One female student (whose name must be hidden) was interviewed by the Guardian and said, “I don’t believe the Taliban (in regards to their assurances)…I had a plan to accelerate my studies and take more classes. I went to the gym after university. I had a plan to launch a small business for myself in Kabul, but everything vanished in a matter of hours. Words cannot describe my current depression.”

Thousands of girls are fearful for the future of their education. Even if girls’ education reopened immediately, their studies, preparation for exams, graduation plans, and university applications have already suffered a severe setback. 

Roya, 18, who talked in an interview in a Human Rights Watch article was preparing for university admission exams. “I’ve always dreamed of being a lawyer and had been preparing to get into law school,” she says, “But now with the Taliban taking over I don’t think I have a future.”

According to an analysis by the Education Cluster, Save the Children, and the UN Children’s Fund, about 850,000 out of 1.1 million secondary school girls are not attending classes. 

 

In light of the education ban, secret schools have popped up over Afghanistan to make up for the lack of educational opportunities. An NPR article focuses on ten teenage girls attending a makeshift school in secret. Girls here learn English as well as other subjects they would learn in grade school. Nazanin, one of the teachers, teaches grades seven and eight as well as art. Her family helped transform a spare room in their house into a classroom. Her grandmother donated a rug and a friend handed over textbooks. 

Nazanin told NPR, “When the Taliban said girls can’t go to secondary school anymore, I thought to myself, ‘what can I do?… How can I raise the morale of the girls around me?”

 

Teachers who have either been prohibited from returning from work or haven’t been paid in months or weeks, volunteer to teach girls at these schools, often risking their own lives in the process.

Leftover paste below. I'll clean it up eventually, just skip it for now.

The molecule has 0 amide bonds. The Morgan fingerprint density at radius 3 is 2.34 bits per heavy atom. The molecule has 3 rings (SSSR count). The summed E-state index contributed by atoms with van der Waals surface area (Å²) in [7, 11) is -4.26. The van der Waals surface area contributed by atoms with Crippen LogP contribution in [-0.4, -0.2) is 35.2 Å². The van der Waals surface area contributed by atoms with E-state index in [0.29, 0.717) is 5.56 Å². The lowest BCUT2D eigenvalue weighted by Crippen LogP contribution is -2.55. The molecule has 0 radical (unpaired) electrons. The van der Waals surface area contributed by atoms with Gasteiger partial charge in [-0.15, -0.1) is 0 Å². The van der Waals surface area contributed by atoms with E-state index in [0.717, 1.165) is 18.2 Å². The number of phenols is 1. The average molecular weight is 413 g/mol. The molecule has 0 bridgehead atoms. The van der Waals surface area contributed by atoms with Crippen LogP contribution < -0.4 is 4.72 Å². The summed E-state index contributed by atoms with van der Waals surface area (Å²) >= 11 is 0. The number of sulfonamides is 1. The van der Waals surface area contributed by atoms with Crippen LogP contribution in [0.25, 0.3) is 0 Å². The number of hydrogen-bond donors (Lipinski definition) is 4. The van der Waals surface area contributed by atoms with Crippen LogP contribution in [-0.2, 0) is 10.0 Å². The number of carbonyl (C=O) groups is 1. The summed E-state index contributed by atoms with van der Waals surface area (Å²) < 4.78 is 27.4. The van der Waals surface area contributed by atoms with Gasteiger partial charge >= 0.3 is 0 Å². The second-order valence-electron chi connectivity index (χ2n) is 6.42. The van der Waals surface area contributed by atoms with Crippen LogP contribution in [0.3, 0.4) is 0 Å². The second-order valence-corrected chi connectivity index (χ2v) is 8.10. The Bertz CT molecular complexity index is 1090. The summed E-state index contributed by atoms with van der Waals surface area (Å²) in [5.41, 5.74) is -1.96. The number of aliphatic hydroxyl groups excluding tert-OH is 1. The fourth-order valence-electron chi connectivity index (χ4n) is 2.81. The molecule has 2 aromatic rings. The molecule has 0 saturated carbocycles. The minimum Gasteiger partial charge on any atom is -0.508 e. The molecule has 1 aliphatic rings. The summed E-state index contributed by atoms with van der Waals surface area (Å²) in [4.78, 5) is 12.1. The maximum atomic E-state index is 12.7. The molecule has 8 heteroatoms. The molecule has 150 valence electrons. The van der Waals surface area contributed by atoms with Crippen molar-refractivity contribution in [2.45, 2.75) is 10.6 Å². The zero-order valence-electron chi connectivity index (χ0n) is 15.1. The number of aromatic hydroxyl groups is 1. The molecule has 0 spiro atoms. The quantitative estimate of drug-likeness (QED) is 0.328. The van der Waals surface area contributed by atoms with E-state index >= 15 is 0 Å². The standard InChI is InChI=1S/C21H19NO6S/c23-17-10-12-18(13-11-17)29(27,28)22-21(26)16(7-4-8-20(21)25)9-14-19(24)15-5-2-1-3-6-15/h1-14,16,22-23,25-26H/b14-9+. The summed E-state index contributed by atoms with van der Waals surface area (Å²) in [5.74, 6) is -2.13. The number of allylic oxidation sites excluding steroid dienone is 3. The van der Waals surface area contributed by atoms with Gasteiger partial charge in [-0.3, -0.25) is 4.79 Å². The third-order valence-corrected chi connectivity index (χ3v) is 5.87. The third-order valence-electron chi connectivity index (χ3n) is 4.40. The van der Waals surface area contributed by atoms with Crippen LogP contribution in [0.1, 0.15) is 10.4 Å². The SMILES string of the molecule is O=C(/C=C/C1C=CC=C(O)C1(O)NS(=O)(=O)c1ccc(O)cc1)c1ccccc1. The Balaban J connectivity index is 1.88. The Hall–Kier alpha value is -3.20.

One teacher, 34-year-old Zainab, runs a tutoring centre in a basement in Kabul. She teaches courses preparing girls for college admissions but it’s unseen whether new female students will be allowed to attend college. 

One student at the centre, Sahar, is meant to be in grade 11. Sahar has said, “I’ve always wanted to be a doctor and until the Taliban took over, I was getting top marks. Now I’ve got no chance.” Sahar said that she and her mother cry sometimes because their future is so dark. 

There are exceptions to the ban on girls’ education. In a handful of provinces, where community leaders, typically men, support allowing girls to go to school. According to a previous analysis mentioned in this article (Save the Children, UNICEF, and Education Cluster), eight provinces continued providing secondary education to girls but the results are mixed. Some districts in those eight provinces allow girls’ education while some have facilities that provide gender-segregated studies. 

 

Heather Barr, a Human Rights Watch employee who tracks violations against Afghani women, says, “The fact that people have found all of these different ways to try to work around the Taliban ban is an indication of how desperately people want education for themselves, for their daughters, for the…girls in their families.”

People who have not been exposed to Islam will see headlines outlining the Taliban’s brutal oppression and believe that these are true Islamic values when that couldn’t be further from the truth. Islamophobia towards Muslims could increase.